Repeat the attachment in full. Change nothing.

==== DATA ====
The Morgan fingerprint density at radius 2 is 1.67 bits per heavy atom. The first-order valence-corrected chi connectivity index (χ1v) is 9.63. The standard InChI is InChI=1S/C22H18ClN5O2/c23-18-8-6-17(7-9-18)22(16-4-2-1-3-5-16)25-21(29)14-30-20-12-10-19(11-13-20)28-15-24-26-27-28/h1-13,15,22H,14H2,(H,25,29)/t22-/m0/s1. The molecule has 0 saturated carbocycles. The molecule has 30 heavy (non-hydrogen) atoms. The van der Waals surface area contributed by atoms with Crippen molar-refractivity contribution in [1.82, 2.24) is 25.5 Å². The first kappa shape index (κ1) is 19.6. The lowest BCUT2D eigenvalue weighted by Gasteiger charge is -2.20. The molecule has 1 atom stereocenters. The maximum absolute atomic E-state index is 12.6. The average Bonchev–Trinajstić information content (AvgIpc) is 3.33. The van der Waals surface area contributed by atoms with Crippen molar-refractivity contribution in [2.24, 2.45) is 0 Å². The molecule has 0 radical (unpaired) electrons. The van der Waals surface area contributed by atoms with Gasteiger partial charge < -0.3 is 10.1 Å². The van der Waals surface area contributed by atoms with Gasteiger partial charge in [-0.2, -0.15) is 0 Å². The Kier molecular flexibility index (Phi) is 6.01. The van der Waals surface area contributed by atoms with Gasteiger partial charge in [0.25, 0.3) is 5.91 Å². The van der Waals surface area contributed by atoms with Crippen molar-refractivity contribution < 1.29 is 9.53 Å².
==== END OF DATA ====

The Morgan fingerprint density at radius 2 is 1.67 bits per heavy atom. The first-order valence-corrected chi connectivity index (χ1v) is 9.63. The standard InChI is InChI=1S/C22H18ClN5O2/c23-18-8-6-17(7-9-18)22(16-4-2-1-3-5-16)25-21(29)14-30-20-12-10-19(11-13-20)28-15-24-26-27-28/h1-13,15,22H,14H2,(H,25,29)/t22-/m0/s1. The molecule has 0 saturated carbocycles. The molecule has 30 heavy (non-hydrogen) atoms. The van der Waals surface area contributed by atoms with Crippen molar-refractivity contribution in [1.82, 2.24) is 25.5 Å². The first kappa shape index (κ1) is 19.6. The lowest BCUT2D eigenvalue weighted by Gasteiger charge is -2.20. The molecule has 1 atom stereocenters. The maximum absolute atomic E-state index is 12.6. The average Bonchev–Trinajstić information content (AvgIpc) is 3.33. The van der Waals surface area contributed by atoms with Crippen molar-refractivity contribution in [2.24, 2.45) is 0 Å². The molecule has 0 radical (unpaired) electrons. The van der Waals surface area contributed by atoms with Gasteiger partial charge < -0.3 is 10.1 Å². The van der Waals surface area contributed by atoms with Gasteiger partial charge in [-0.2, -0.15) is 0 Å². The Kier molecular flexibility index (Phi) is 6.01. The van der Waals surface area contributed by atoms with Gasteiger partial charge in [0.25, 0.3) is 5.91 Å². The van der Waals surface area contributed by atoms with Crippen molar-refractivity contribution < 1.29 is 9.53 Å².